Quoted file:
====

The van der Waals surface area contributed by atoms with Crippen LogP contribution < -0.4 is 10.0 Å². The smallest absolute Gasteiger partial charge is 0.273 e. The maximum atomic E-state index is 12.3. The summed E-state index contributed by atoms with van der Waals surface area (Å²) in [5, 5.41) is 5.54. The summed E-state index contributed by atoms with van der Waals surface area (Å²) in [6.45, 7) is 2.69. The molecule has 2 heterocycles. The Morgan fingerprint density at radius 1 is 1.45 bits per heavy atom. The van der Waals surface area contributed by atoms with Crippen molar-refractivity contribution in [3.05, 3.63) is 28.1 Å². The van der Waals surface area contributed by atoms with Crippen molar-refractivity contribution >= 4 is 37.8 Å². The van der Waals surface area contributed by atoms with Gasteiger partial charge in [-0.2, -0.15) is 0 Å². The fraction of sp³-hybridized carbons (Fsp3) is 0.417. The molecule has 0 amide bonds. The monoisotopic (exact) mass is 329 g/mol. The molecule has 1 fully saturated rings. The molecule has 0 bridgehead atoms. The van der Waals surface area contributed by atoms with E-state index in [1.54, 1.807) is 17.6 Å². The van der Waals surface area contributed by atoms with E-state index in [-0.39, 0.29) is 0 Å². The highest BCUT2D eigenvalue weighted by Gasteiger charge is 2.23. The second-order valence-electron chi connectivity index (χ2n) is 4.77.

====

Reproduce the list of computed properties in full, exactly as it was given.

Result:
The van der Waals surface area contributed by atoms with Crippen LogP contribution < -0.4 is 10.0 Å². The smallest absolute Gasteiger partial charge is 0.273 e. The maximum atomic E-state index is 12.3. The summed E-state index contributed by atoms with van der Waals surface area (Å²) in [5, 5.41) is 5.54. The summed E-state index contributed by atoms with van der Waals surface area (Å²) in [6.45, 7) is 2.69. The molecule has 2 heterocycles. The Morgan fingerprint density at radius 1 is 1.45 bits per heavy atom. The van der Waals surface area contributed by atoms with Crippen molar-refractivity contribution in [3.05, 3.63) is 28.1 Å². The van der Waals surface area contributed by atoms with Crippen molar-refractivity contribution >= 4 is 37.8 Å². The van der Waals surface area contributed by atoms with Gasteiger partial charge in [-0.2, -0.15) is 0 Å². The fraction of sp³-hybridized carbons (Fsp3) is 0.417. The molecule has 0 amide bonds. The monoisotopic (exact) mass is 329 g/mol. The molecule has 1 fully saturated rings. The molecule has 0 bridgehead atoms. The van der Waals surface area contributed by atoms with E-state index in [1.54, 1.807) is 17.6 Å². The van der Waals surface area contributed by atoms with E-state index in [-0.39, 0.29) is 0 Å². The highest BCUT2D eigenvalue weighted by Gasteiger charge is 2.23. The second-order valence-electron chi connectivity index (χ2n) is 4.77.